Blessed are the legend-makers with their rhyme / of things not found within recorded time.
But, said Lewis, myths are lies, even though lies breathed through silver.
No, said Tolkien, they are not.
And indicating the great trees of Magdalen Grove as their branches bent in the wind, he struck out a different line of argument.
You call a tree a tree, and you think nothing more of the word. But it was not a ‘tree’ until someone gave it that name. You call a star a star, and say it is just a ball of matter moving on a mathematical course. But that is merely ho YOU see it. By so naming things and describing them you are only inventing your own terms about them. And just as speech is invention about objects and ideas, so myth is invention about truth.
We have come from God (continued Tolkien), and inevitably the myths woven by us, though they contain error, will also reflect God. Indeed only by myth-making, only by becoming a ‘sub-creator’ and inventing stories, can Man ascribe to the state of perfection that he knew before the Fall. Our myths may be misguided, but they steer however shakily towards the true harbour, while materialistic ‘progress’ leads only to a yawning abyss and the Iron Crown of the power of evil.
In expounding this belief in the inherent TRUTH of mythology, Tolkien had laid bare the center of his philosophy as a writer, the creed that is at the heart of ‘The Silmarillion’.
The account of this conversation is based on Tolkiens poem Mythopoeia, to which he also gave the titles ‘Misomythos’ and ‘Philomythos and Misomythos’. One manuscript is marked ‘for C.S.L.’.
~ Humphrey Carpenter: J.R.R. Tolkien. A Biography.
This was a sight to chill a seaman’s heart: the Flying Dutchman, speeding before her own ghost wind and crewed by a company of the dead. She augured death to those who spied her.
The story of the Flying Dutchman is quite well known, I should say, and has certainly been the object of many a painting. I picked two of them for your kind perusal.
Charles Temple Dix‘ Flying Dutchman concentrates on the ship itself for effect, and light seems to be the most prominent means to convey ghostliness. Everything in the picture flees from the source of light, however: It is not a promise of salvation, but portends doom and destruction.
Howard Pyle‘s Flying Dutchman betrays the writer and illustrator: Much like a story often relies on contrast for effect, his central character stands out in his posture – defying wind, defying danger – as well as in color – the red sash, recurring in his eyes and, to a lesser degree, in his ghostly crew. The waves behind him could just as well be mountains. Not the kind of fellow you wish to meet on a regular basis, this Captain Vanderdecken, or at all, Pyle stresses.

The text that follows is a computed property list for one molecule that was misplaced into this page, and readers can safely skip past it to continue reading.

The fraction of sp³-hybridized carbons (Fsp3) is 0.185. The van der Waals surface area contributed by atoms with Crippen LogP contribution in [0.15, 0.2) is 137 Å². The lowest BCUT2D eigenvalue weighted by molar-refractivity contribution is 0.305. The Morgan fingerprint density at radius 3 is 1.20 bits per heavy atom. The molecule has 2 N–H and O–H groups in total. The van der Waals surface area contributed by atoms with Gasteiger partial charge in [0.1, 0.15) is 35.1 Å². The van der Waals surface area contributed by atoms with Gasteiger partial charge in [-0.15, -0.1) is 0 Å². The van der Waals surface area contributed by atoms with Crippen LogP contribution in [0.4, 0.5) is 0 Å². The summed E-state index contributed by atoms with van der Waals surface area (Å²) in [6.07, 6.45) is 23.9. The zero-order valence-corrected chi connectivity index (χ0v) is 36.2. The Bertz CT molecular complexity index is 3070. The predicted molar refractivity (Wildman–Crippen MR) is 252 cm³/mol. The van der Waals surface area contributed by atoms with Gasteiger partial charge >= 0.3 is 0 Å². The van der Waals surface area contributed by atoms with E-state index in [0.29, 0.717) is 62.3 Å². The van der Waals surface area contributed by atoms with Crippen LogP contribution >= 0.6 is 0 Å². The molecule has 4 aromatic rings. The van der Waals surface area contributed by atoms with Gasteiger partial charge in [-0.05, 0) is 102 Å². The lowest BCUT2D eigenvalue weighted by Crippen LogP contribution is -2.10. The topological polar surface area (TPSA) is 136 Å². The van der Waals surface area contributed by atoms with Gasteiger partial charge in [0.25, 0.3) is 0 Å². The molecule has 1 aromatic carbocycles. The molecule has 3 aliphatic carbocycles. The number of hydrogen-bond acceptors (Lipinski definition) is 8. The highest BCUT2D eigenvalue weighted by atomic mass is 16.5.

Just in case the story is unfamiliar, here is what the the Editors of Encyclopaedia Britannica have to say on the matter:
Flying Dutchman, in European maritime legend, spectre ship doomed to sail forever; its appearance to seamen is believed to signal imminent disaster. In the most common version, the captain, Vanderdecken, gambles his salvation on a rash pledge to round the Cape of Good Hope during a storm and so is condemned to that course for eternity; it is this rendering which forms the basis of the opera Der fliegende Holländer (1843) by the German composer Richard Wagner.
Another legend depicts a Captain Falkenberg sailing forever through the North Sea, playing at dice for his soul with the devil. The dice-game motif recurs in the Rime of the Ancient Mariner (1798) by the English poet Samuel Taylor Coleridge; the mariner sights a phantom ship on which Death and Life in Death play dice to win him. The Scottish writer Sir Walter Scott adapted the legend in his narrative poem Rokeby (1813); murder is committed on shipboard, and plague breaks out among the crew, closing all ports to the ship.
Forever lashed by wind and rain, forever braced on a rolling deck, the spectral captain of the Flying Dutchman sailed his ship wherever sea roads led.
From “Aion: Researches into the Phenomenology of the Self”
Two from Uncle Carl…
“Naturally the present tendency to destroy all tradition or render it unconscious could interrupt the normal process of development for several hundred years and substitute an interlude of barbarism. Wherever the Marxist utopia prevails, this has already happened. But a predominately scientific and technological education, such as is the usual thing nowadays, can also bring about a spiritual regression and a considerable increase of psychic dissociation.”
“Myths and fairy tales give expression to unconscious processes, and their retelling causes the process to come alive again and be recollected, thereby re-establishing the connection between conscious and unconscious.”
~C.G. Jung, Aion: Researches into the Phenomenology of the Self